• The question as where to get the specified kernel (0-30, which was supposed to solve my problem) was not solved here. (unless I overlooked it)
  • Gparted is probably not the best tool for cloning/imaging your working Mint OS, but it might be the only one with GUI already installed on the Mint distro ISO (and you can't have it make the clone while you are booted from the disk whose partitions you wish to clone -- so having a bootable DVD/CD matters here). You use it by "Copy" (source partition) and "Paste" (target partition). It copied not only my OS but all the empty space on the source partition, as well. Yikes! That took forever. I had a lot of free space! It probably wouldn’t work in the reverse direction (for a restore) because the original source partition is smaller... unless I successfully shrink the clone partition... The UUID update seems necessary because Gparted also copies the UUID and the Label. The label should also be changed to a non-duplicate (both of these updates/changes before the grub update), and - at least on my system - I found I had to update the UUID for the "/" mount in /etc/fstab on the clone partition, as well. Lots of manual tweaks to make the clone a truly separate entity Just some pointers for other newbies who want to try what was described earlier in this thread. :wink:
Last edited by Dirkoir on Thu Sep 11, 2014 10:20 am, edited 3 times in total.
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Spearmint2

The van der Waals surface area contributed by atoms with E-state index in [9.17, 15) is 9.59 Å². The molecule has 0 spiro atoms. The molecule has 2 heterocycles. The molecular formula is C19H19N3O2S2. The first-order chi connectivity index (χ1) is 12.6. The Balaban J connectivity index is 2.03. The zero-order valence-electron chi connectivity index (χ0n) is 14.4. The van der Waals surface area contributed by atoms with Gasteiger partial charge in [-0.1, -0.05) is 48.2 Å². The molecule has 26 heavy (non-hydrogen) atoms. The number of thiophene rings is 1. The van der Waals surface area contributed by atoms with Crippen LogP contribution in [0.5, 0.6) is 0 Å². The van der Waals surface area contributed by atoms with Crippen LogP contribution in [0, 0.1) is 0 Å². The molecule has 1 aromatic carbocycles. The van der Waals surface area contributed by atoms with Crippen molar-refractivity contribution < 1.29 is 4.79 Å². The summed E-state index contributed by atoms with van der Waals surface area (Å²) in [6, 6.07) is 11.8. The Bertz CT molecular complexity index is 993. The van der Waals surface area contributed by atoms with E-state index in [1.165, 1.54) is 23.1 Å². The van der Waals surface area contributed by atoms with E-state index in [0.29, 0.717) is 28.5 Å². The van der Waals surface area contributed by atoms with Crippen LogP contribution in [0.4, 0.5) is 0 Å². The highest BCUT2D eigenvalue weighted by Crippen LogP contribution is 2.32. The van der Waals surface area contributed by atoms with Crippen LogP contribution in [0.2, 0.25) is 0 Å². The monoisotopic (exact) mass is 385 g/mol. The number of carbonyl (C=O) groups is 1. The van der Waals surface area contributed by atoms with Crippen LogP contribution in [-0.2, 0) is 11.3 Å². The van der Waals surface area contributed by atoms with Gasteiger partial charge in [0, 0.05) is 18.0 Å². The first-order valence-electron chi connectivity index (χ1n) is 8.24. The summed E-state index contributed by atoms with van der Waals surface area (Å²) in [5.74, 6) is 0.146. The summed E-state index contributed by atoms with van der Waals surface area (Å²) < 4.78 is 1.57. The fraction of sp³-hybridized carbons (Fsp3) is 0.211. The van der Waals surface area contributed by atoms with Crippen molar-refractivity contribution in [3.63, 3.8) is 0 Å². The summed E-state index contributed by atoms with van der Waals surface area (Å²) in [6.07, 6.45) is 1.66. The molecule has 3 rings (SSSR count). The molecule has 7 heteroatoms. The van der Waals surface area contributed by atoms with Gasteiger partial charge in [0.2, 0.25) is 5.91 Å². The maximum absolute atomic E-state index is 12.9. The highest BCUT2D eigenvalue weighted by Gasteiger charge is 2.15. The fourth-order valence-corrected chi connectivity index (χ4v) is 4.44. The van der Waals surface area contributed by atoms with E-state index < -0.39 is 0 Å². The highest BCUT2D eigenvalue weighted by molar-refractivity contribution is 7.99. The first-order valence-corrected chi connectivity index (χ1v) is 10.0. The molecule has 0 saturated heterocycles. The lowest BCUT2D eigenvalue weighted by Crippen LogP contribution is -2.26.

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Re: Questions re upgrading to a newer kernel

Postby Spearmint2 » Tue Sep 09, 2014 5:50 pm

very good!

It copied not only my OS but all the empty space on the source partition, as well. Yikes! That took forever.


Quicker if you shrink that first part from the right side to just a bit larger than the data, then do the clone. You can restore it's size later. It also helps to fit a larger root partition into a smaller one when you have the room to do that.

Yes, forgot LABEL, should change that too.
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Dirkoir
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Re: Questions re upgrading to a newer kernel

Postby Dirkoir » Tue Sep 09, 2014 5:58 pm

Spearmint2 wrote:Quicker if you shrink that first part from the right side to just a bit larger than the data, then do the clone. You can restore it's size later. It also helps to fit a larger root partition into a smaller one when you have the room to do that.
I was afraid I might break my one and only good LM installation by shrinking its partition. I just don't know how safe that is. Having had to work in Windows for years, I got used to that being a risky thing to do. I prefer to make a reliable backup (image or clone) before I change anything which might break a golden system. I wonder if Gparted is the standard tool for such backups, although at least I can attest that the clone I made with it runs. :wink:
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Re: Questions re upgrading to a newer kernel

Postby slipstick » Tue Sep 09, 2014 9:07 pm

Dirkoir wrote: I prefer to make a reliable backup (image or clone) before I change anything which might break a golden system. I wonder if Gparted is the standard tool for such backups, although at least I can attest that the clone I made with it runs. :wink:


Lots of people use Clonezilla to make images or clones. Primitive user interface, but very popular.

Web site: http://clonezilla.org/
a tutorial: http://www.dedoimedo.com/computers/clonezilla.html